“The second purpose of this application is to compel the DPCI to provide me with information that I reasonably need in order to answer certain questions that have been addressed to me. The DPCI appears to take the attitude that since I am not an accused person I am not entitled to such information. This is the wrong attitude. I have already been characterised by the DPCI as a suspect. Bearing in mind that I am a suspect presumably suspected of having committed crimes I’m entitled to know the basis of which it is suggested.”
Mabuyane says he created enemies in the ANC’s national executive committee when he and the Eastern Cape provincial executive committee (PEC) openly called for Magashule and others to step aside because they face charges. He argues that because he is an ally of Ramaphosa, Magashule is waging a counter-campaign against him.
The Hawks have missed the deadline to submit responding affidavits to Mabuyane’s application in a matter that is set to be heard by the court on 19 October.
Public protector Busisiwe Mkhwebane has just released a report that says the Eastern Cape provincial government, working in concert with the Mbizana local municipality, allowed the Winnie Madikizela-Mandela memorial programme, a state-funded event, to be hijacked by private individuals and companies, including the Mbizana Local Taxi Association and Koo Construction, which provided transport services for the memorial programme following informal negotiations outside of supply-chain management processes.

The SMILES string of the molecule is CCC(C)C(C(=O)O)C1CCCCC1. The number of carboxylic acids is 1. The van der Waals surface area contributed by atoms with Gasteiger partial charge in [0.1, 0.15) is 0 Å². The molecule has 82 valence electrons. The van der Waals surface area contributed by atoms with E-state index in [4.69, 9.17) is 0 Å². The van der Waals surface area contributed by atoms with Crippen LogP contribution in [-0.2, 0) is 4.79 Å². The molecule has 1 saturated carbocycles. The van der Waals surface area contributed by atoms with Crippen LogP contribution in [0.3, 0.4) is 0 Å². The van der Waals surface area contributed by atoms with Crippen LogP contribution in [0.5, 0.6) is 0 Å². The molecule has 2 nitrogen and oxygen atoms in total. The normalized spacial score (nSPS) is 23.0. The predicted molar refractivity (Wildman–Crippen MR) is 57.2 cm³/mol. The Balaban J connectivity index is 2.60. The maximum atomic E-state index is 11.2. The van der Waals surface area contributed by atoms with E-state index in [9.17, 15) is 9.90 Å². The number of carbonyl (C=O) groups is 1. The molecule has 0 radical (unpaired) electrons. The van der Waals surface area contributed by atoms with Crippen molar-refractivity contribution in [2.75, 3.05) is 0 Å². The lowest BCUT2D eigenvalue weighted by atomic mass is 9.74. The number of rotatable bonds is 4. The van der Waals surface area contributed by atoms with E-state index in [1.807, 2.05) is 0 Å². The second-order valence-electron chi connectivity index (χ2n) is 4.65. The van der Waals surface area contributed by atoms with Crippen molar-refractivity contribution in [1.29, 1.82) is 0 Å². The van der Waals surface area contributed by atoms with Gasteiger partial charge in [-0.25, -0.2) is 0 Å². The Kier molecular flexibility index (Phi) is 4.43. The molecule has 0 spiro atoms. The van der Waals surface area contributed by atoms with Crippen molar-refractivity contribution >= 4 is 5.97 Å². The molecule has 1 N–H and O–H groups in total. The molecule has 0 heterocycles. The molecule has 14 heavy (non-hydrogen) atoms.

“Mr Mabuyane personally benefited R450 000 from the amount of R1.1-million which were certainly public funds that went into the Nedbank account of Allan Morran Design Architectural Services, which is a private company that carried out renovations at [Mabuyane’s] private house as set out in evidence,” the report reads.
“Mr Madikizela personally benefited R350 000 from the amount of R1.1-million which were certainly public funds that went into the FNB account of IPM Plant Hire CC, which is a private company owned by his wife, Ms Zona Zetu Siyazithanda Madikizela, as set out in evidence. The ANC benefited R280 000 from the amount of R1.1-million which were certainly public funds that went into its FNB fundraising account, as set out in evidence.”
The report has united ANC rivals Mabuyane and Madikizela, who were set to have a fierce contest when the province goes to its elective conference. According to insiders, they have called a truce that the provincial Eastern Cape conference should not be contested.
Party insiders close to Madikizela and Mabuyane say the PEC, whose term ended in September, has also found Mkhwebane’s timing suspect, with the majority indicating that they would support the provincial chair should he be charged.
Mabuyane in his affidavit notes that should he be charged, he faces the risk of being subjected to the ANC’s step-aside rule.
“The DPCI is aware of this. Therefore its decision to persist with a completely baseless case against me knowing that a judge would require me to step aside is a flagrant abuse of power and engineered to secure a political outcome. This abuse should not be tolerated by the court and should be brought to an end with immediate effect,” he said.